Why Do Children Refuse to Go to School?
School refusal presents challenges for parents, students, and schools. There are many reasons why children refuse to attend school. As a parent, it is important to recognize the function of this behavior to determine the particular reinforcement systems that support school refusal. Children may avoid school because something at school is making them feel bad, because they are trying to escape negative social situations, or because they are seeking attention. There are underlying mental health problems that frequently impact this behavior. These include Depression, Separation Anxiety, Social Anxiety, Generalized Anxiety, Oppositional Defiant Disorder, and undiagnosed learning problems.
Treatment is critical in order to understand the motivation and reinforcement systems that support school refusal, and to foster healthy social, emotional and educational development. Insecure, anxious and depressed children may need intervention in order to improve their self-esteem and increase the feeling that they are in control of their lives in healthy ways.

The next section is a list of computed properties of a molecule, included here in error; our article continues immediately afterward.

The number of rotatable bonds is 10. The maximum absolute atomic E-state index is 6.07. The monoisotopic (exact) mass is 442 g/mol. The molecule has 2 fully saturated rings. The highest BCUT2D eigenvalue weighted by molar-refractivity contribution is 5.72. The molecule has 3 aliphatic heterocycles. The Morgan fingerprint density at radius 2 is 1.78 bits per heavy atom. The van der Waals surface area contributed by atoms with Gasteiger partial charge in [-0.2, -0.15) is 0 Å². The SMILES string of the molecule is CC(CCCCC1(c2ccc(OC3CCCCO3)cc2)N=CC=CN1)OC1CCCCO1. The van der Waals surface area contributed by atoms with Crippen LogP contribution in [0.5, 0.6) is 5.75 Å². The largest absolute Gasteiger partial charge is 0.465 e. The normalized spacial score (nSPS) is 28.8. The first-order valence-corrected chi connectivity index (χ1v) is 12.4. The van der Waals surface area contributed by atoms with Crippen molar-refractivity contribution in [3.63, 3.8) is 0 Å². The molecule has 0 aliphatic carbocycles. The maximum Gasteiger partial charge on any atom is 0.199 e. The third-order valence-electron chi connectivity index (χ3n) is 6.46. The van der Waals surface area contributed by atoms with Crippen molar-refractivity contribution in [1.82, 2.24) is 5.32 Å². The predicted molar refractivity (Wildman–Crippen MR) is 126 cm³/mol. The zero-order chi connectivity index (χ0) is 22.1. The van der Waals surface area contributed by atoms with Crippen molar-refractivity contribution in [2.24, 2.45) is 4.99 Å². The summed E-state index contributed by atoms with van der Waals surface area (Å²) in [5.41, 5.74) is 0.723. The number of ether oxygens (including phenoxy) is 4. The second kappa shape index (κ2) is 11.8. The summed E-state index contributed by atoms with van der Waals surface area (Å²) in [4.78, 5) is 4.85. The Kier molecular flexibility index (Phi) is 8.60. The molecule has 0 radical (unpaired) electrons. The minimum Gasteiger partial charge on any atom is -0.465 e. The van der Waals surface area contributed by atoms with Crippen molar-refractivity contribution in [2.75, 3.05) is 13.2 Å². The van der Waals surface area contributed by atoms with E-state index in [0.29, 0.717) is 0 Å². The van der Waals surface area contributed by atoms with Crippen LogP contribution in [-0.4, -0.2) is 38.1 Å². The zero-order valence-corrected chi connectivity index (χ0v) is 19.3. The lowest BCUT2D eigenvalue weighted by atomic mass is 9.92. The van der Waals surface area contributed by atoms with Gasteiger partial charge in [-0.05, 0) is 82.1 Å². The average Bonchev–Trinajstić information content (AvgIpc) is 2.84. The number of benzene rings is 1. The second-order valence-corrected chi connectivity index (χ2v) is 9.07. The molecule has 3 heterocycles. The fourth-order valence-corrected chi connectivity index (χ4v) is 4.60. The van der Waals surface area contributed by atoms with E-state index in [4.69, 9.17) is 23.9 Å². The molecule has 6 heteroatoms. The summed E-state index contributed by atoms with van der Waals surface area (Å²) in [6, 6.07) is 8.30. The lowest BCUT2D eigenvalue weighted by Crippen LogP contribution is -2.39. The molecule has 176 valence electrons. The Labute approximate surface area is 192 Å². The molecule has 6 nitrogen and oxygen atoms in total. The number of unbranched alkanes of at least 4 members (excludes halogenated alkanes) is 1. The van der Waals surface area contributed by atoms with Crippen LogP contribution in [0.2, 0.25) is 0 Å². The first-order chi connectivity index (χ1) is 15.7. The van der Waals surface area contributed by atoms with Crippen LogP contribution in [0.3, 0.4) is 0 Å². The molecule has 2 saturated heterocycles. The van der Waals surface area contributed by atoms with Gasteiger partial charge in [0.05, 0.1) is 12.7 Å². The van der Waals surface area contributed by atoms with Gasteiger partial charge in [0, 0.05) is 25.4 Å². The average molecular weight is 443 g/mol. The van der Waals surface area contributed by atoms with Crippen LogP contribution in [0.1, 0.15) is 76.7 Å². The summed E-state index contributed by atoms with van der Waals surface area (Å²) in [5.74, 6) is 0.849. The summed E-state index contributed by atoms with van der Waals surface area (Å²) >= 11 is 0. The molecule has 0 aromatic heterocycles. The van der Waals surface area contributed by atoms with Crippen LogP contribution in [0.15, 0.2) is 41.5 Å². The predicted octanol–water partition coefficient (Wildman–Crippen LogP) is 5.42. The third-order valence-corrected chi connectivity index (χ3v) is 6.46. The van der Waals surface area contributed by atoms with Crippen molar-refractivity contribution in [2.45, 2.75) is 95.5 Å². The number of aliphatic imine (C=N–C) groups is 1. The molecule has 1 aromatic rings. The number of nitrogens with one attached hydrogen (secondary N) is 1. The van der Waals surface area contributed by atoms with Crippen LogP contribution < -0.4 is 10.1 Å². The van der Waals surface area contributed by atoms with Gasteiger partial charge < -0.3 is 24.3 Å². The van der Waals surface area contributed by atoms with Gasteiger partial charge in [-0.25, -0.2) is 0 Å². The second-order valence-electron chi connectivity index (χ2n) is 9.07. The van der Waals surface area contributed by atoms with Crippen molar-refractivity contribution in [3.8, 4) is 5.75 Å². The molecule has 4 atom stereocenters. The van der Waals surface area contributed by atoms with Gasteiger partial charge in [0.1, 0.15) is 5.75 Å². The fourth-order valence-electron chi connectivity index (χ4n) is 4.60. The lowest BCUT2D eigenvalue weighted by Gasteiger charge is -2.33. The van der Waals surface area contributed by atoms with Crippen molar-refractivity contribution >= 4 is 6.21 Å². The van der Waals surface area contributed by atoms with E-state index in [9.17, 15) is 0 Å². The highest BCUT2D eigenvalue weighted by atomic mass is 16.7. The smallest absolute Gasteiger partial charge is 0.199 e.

An adolescent boy refuses to get up for school because his parents have to leave too early for work to wake him up; a ten-year-old refuses to go to school because she is being bullied; a six-year-old refuses because she does not want to leave her pregnant mother; a fourteen-year-old girl refuses to attend school because she has no one to sit with at lunch; a pre-teen is struggling with school work and wants her mother to home school her.
Treatment for these challenges may involve a combination of individual and family work and/or pharmacological interventions. Individual work focuses on desensitization, relaxation therapy, cognitive work, and social skills training. Family work stresses communication patterns within the family and the examination of rules and structure within the home. Treatment is critical in order to understand the motivation and reinforcement systems that support school refusal and to foster healthy social, emotional, and educational development. Insecure, anxious, and depressed children may need intervention in order to improve their self-esteem and increase the feeling that they are in control of their lives in healthy ways.